(Natural News) In what appears to be a shocking about-face, media giant The New York Times has come out in opposition to Mark Zuckerberg’s ongoing attempts to police the news content being spread by users via his Facebook platform.
Times CEO Mark Thompson believes that allowing a single Jewish technocrat in Silicon Valley to define which news is “real” and which news is “fake” poses an egregious threat to freedom of speech, not to mention the free-flow of information online. By claiming to be the sole decider of what constitutes “broadly trusted” news, Zuckerberg’s efforts are “profoundly dangerous” to the democratic process, Thompson says.
“We face an immediate threat here which is that Facebook’s catalogue of missteps with data and extreme and hateful content will lead it into a naïve attempt to set itself up as the digital world’s editor-in-chief, prioritizing and presumably downgrading and rejecting content on a survey and data-driven assessment of whether the provider of the content is ‘broadly trusted’ or not,” warned Thompson at the recent Open Markets Institute conference.
This may come as a surprise to some people because the Times is among the media outlets that complained about so-called “fake news” swinging the election to Donald Trump. It now appears as though only some of the Times‘ staff thinks this way, and that the paper’s head actually supports the independent media.
“You might expect The New York Times to favor such a scheme,” Thompson stated.
“Indeed, Mark Zuckerberg, whose idea this seems to be, told us the Times should expect to do well in such a ranking. In fact, we regard the concept of ‘broadly trusted’ as a sinister one, which misunderstands the role journalism plays in an open society and is likely to lead to damage and distort, not just the news business, but democratic debate.”
Facebook: the world’s self-appointed ministry of “truth”
In Thompson’s view, the best way to keep the media at large even remotely honest is to allow “unbounded competition,” which includes making way for “different journalistic perspectives” and “the clash of different judgments and opinions.” Anything less than this is reminiscent of a communist dictatorship in which the ministry of “truth” decides what’s worth reporting and what isn’t.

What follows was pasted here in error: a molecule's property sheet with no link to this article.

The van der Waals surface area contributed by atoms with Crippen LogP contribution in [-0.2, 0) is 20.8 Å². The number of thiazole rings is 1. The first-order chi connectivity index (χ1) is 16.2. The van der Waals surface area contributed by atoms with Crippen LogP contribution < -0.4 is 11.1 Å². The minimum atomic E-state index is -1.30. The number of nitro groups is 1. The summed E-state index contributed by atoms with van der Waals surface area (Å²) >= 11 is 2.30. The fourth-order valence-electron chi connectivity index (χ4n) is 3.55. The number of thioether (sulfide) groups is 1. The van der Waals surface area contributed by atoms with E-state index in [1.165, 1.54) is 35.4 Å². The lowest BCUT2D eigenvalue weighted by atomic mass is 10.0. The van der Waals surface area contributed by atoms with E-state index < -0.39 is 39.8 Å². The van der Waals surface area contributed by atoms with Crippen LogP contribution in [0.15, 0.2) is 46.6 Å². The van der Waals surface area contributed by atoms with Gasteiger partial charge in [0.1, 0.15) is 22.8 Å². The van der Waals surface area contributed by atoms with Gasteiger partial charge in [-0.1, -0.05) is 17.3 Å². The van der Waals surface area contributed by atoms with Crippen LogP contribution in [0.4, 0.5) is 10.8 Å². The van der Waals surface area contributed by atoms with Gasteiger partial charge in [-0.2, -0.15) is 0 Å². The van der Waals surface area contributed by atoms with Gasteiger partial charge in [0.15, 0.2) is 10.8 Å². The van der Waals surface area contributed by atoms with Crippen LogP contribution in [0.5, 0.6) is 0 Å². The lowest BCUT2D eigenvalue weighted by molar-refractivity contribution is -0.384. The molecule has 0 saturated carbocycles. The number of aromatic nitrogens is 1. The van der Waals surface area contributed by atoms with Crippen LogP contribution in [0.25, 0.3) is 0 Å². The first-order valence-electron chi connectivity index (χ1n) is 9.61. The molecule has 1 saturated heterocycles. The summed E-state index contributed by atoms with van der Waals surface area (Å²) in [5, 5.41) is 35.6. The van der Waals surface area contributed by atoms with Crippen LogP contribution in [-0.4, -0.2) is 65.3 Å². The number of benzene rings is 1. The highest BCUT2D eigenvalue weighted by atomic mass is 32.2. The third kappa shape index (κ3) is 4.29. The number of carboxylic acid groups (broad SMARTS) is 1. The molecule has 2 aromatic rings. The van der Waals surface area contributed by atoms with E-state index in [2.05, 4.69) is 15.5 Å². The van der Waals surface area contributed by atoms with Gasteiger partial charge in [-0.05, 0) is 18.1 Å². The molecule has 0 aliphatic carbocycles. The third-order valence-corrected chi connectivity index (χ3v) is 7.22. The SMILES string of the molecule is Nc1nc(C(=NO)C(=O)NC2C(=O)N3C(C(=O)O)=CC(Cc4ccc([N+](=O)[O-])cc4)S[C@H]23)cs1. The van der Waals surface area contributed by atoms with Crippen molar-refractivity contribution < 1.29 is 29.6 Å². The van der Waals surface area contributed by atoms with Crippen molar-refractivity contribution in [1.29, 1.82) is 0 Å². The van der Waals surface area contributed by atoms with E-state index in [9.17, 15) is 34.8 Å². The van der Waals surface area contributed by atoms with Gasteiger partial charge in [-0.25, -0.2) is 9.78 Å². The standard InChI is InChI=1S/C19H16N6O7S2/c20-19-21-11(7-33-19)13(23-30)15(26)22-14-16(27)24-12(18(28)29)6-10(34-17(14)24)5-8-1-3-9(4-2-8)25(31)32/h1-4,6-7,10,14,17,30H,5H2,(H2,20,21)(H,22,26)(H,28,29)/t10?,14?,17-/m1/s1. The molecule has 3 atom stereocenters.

“History suggests that mainstream news organizations frequently get it right, but also that, not infrequently, it is the outliers who should be listened to,” says Thompson. “At any given moment, think of mainstream media today in Russia, or in continental Europe in the ’20s and ’30s – a majority of the public may judge trustworthiness incorrectly.”
Facebook, in its own defense, says that it’s merely “prioritizing” the news based on people’s perceptions of its credibility. An official Facebook announcement indicates that the social media site surveyed a large grouping of users to create this metric, and that the data is being compiled into a sorting system that the site plans to unveil internationally at some point “in the future.”
But the whole thing is sure to backfire, Thompson says, and will more than likely lead to the purveyance of even more fake news on Facebook. It’s a Wikipedia-style “crowd-sourcing” method of determining truth that, in the end, will actually stamp out the truth, at least from people’s Facebook news feeds.
“The process of citizens making up their own mind which news source to believe is messy, and can indeed lead to ‘fake news,’ but to rob them of that ability, and to replace the straightforward accountability of editors and publishers for the news they produce with a centralized trust algorithm will not make democracy healthier but damage it further,” says Thompson.
The labeling of alternative viewpoints as “fake” is a common tactic in spreading propaganda. For more news on this, visit FreePress.news.
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